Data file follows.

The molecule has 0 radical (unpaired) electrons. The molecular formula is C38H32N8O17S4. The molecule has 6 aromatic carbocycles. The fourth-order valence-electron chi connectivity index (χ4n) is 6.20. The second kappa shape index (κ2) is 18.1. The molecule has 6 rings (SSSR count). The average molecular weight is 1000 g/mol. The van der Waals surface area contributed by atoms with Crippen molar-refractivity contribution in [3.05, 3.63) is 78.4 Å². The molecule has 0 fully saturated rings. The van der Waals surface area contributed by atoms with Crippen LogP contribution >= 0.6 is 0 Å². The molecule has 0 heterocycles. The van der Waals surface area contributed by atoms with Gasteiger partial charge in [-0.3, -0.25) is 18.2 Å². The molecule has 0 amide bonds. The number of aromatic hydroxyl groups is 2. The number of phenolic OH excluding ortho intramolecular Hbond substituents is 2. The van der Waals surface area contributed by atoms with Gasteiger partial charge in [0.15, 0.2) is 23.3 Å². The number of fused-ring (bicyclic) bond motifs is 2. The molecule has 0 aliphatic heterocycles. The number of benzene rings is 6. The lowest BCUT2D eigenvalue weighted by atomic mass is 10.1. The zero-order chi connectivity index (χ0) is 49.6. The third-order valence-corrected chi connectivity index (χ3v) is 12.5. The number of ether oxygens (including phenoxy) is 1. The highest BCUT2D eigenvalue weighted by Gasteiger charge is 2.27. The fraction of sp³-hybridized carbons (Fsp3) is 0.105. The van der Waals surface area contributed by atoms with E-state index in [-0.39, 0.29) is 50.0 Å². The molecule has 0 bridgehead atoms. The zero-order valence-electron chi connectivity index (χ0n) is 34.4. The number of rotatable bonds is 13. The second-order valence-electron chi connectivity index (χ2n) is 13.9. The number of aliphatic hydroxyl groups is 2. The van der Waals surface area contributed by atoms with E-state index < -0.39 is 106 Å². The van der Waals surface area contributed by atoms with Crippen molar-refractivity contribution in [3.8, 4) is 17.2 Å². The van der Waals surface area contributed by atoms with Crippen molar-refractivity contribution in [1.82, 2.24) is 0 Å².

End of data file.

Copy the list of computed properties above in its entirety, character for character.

The molecule has 0 radical (unpaired) electrons. The molecular formula is C38H32N8O17S4. The molecule has 6 aromatic carbocycles. The fourth-order valence-electron chi connectivity index (χ4n) is 6.20. The second kappa shape index (κ2) is 18.1. The molecule has 6 rings (SSSR count). The average molecular weight is 1000 g/mol. The van der Waals surface area contributed by atoms with Crippen molar-refractivity contribution in [3.05, 3.63) is 78.4 Å². The molecule has 0 fully saturated rings. The van der Waals surface area contributed by atoms with Crippen LogP contribution >= 0.6 is 0 Å². The molecule has 0 heterocycles. The van der Waals surface area contributed by atoms with Gasteiger partial charge in [-0.3, -0.25) is 18.2 Å². The molecule has 0 amide bonds. The number of aromatic hydroxyl groups is 2. The number of phenolic OH excluding ortho intramolecular Hbond substituents is 2. The van der Waals surface area contributed by atoms with Gasteiger partial charge in [0.15, 0.2) is 23.3 Å². The number of fused-ring (bicyclic) bond motifs is 2. The molecule has 0 aliphatic heterocycles. The number of benzene rings is 6. The lowest BCUT2D eigenvalue weighted by atomic mass is 10.1. The zero-order chi connectivity index (χ0) is 49.6. The third-order valence-corrected chi connectivity index (χ3v) is 12.5. The number of ether oxygens (including phenoxy) is 1. The highest BCUT2D eigenvalue weighted by Gasteiger charge is 2.27. The fraction of sp³-hybridized carbons (Fsp3) is 0.105. The van der Waals surface area contributed by atoms with E-state index in [-0.39, 0.29) is 50.0 Å². The molecule has 0 bridgehead atoms. The zero-order valence-electron chi connectivity index (χ0n) is 34.4. The number of rotatable bonds is 13. The second-order valence-electron chi connectivity index (χ2n) is 13.9. The number of aliphatic hydroxyl groups is 2. The van der Waals surface area contributed by atoms with E-state index < -0.39 is 106 Å². The van der Waals surface area contributed by atoms with Crippen molar-refractivity contribution in [3.8, 4) is 17.2 Å². The van der Waals surface area contributed by atoms with Crippen molar-refractivity contribution in [1.82, 2.24) is 0 Å².